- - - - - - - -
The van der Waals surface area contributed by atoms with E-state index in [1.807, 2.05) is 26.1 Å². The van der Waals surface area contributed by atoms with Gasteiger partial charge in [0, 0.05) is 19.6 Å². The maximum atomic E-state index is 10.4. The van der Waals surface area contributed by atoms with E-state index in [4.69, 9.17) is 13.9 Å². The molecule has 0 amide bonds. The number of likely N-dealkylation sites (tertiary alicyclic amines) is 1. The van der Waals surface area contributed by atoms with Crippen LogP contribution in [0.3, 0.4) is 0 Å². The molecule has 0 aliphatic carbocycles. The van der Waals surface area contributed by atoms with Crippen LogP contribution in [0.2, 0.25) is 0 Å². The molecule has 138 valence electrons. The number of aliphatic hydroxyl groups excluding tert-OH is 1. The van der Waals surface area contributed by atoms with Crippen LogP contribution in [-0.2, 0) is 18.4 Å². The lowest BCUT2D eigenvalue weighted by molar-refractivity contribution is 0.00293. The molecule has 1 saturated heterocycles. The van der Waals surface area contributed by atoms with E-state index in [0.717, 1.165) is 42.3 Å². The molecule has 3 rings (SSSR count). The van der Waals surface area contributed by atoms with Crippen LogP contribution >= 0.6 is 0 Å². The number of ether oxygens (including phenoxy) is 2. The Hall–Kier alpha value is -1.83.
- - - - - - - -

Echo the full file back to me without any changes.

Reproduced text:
The van der Waals surface area contributed by atoms with E-state index in [1.807, 2.05) is 26.1 Å². The van der Waals surface area contributed by atoms with Gasteiger partial charge in [0, 0.05) is 19.6 Å². The maximum atomic E-state index is 10.4. The van der Waals surface area contributed by atoms with E-state index in [4.69, 9.17) is 13.9 Å². The molecule has 0 amide bonds. The number of likely N-dealkylation sites (tertiary alicyclic amines) is 1. The van der Waals surface area contributed by atoms with Crippen LogP contribution in [0.3, 0.4) is 0 Å². The molecule has 0 aliphatic carbocycles. The van der Waals surface area contributed by atoms with Crippen LogP contribution in [0.2, 0.25) is 0 Å². The molecule has 138 valence electrons. The number of aliphatic hydroxyl groups excluding tert-OH is 1. The van der Waals surface area contributed by atoms with Crippen LogP contribution in [-0.2, 0) is 18.4 Å². The lowest BCUT2D eigenvalue weighted by molar-refractivity contribution is 0.00293. The molecule has 1 saturated heterocycles. The van der Waals surface area contributed by atoms with E-state index in [0.717, 1.165) is 42.3 Å². The molecule has 3 rings (SSSR count). The van der Waals surface area contributed by atoms with Crippen LogP contribution >= 0.6 is 0 Å². The number of ether oxygens (including phenoxy) is 2. The Hall–Kier alpha value is -1.83.